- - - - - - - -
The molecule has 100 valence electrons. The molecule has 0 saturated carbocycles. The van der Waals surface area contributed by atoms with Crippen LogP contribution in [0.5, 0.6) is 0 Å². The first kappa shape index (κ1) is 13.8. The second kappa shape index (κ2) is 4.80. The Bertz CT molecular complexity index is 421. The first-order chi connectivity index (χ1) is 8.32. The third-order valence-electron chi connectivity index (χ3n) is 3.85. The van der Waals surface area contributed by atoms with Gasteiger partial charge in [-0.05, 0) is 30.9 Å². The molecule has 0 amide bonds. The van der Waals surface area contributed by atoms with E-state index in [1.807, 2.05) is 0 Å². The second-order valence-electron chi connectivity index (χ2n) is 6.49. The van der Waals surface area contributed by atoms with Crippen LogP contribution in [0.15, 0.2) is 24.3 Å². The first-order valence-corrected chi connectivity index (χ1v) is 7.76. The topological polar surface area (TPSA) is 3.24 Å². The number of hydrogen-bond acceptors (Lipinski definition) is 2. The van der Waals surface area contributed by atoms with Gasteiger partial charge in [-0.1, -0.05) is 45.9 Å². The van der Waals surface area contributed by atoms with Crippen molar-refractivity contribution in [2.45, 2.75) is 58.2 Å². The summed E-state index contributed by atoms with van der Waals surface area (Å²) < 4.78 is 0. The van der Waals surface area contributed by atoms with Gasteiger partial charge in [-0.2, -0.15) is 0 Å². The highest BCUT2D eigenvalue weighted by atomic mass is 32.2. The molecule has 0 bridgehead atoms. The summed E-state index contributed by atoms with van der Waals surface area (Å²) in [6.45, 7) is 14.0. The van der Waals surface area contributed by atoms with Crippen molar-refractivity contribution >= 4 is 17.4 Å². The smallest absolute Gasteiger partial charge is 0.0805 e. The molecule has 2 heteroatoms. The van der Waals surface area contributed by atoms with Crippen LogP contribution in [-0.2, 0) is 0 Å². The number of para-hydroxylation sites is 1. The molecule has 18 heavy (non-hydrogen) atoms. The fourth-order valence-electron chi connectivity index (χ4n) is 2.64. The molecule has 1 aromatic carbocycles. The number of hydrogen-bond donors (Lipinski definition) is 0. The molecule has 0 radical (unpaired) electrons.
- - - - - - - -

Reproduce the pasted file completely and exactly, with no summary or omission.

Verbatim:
The molecule has 100 valence electrons. The molecule has 0 saturated carbocycles. The van der Waals surface area contributed by atoms with Crippen LogP contribution in [0.5, 0.6) is 0 Å². The first kappa shape index (κ1) is 13.8. The second kappa shape index (κ2) is 4.80. The Bertz CT molecular complexity index is 421. The first-order chi connectivity index (χ1) is 8.32. The third-order valence-electron chi connectivity index (χ3n) is 3.85. The van der Waals surface area contributed by atoms with Gasteiger partial charge in [-0.05, 0) is 30.9 Å². The molecule has 0 amide bonds. The van der Waals surface area contributed by atoms with E-state index in [1.807, 2.05) is 0 Å². The second-order valence-electron chi connectivity index (χ2n) is 6.49. The van der Waals surface area contributed by atoms with Crippen LogP contribution in [0.15, 0.2) is 24.3 Å². The first-order valence-corrected chi connectivity index (χ1v) is 7.76. The topological polar surface area (TPSA) is 3.24 Å². The number of hydrogen-bond acceptors (Lipinski definition) is 2. The van der Waals surface area contributed by atoms with Gasteiger partial charge in [-0.1, -0.05) is 45.9 Å². The van der Waals surface area contributed by atoms with Crippen molar-refractivity contribution in [2.45, 2.75) is 58.2 Å². The summed E-state index contributed by atoms with van der Waals surface area (Å²) < 4.78 is 0. The van der Waals surface area contributed by atoms with Gasteiger partial charge in [-0.2, -0.15) is 0 Å². The highest BCUT2D eigenvalue weighted by atomic mass is 32.2. The molecule has 0 bridgehead atoms. The summed E-state index contributed by atoms with van der Waals surface area (Å²) in [6.45, 7) is 14.0. The van der Waals surface area contributed by atoms with Crippen molar-refractivity contribution >= 4 is 17.4 Å². The smallest absolute Gasteiger partial charge is 0.0805 e. The molecule has 2 heteroatoms. The van der Waals surface area contributed by atoms with Crippen LogP contribution in [-0.2, 0) is 0 Å². The number of para-hydroxylation sites is 1. The molecule has 18 heavy (non-hydrogen) atoms. The fourth-order valence-electron chi connectivity index (χ4n) is 2.64. The molecule has 1 aromatic carbocycles. The number of hydrogen-bond donors (Lipinski definition) is 0. The molecule has 0 radical (unpaired) electrons.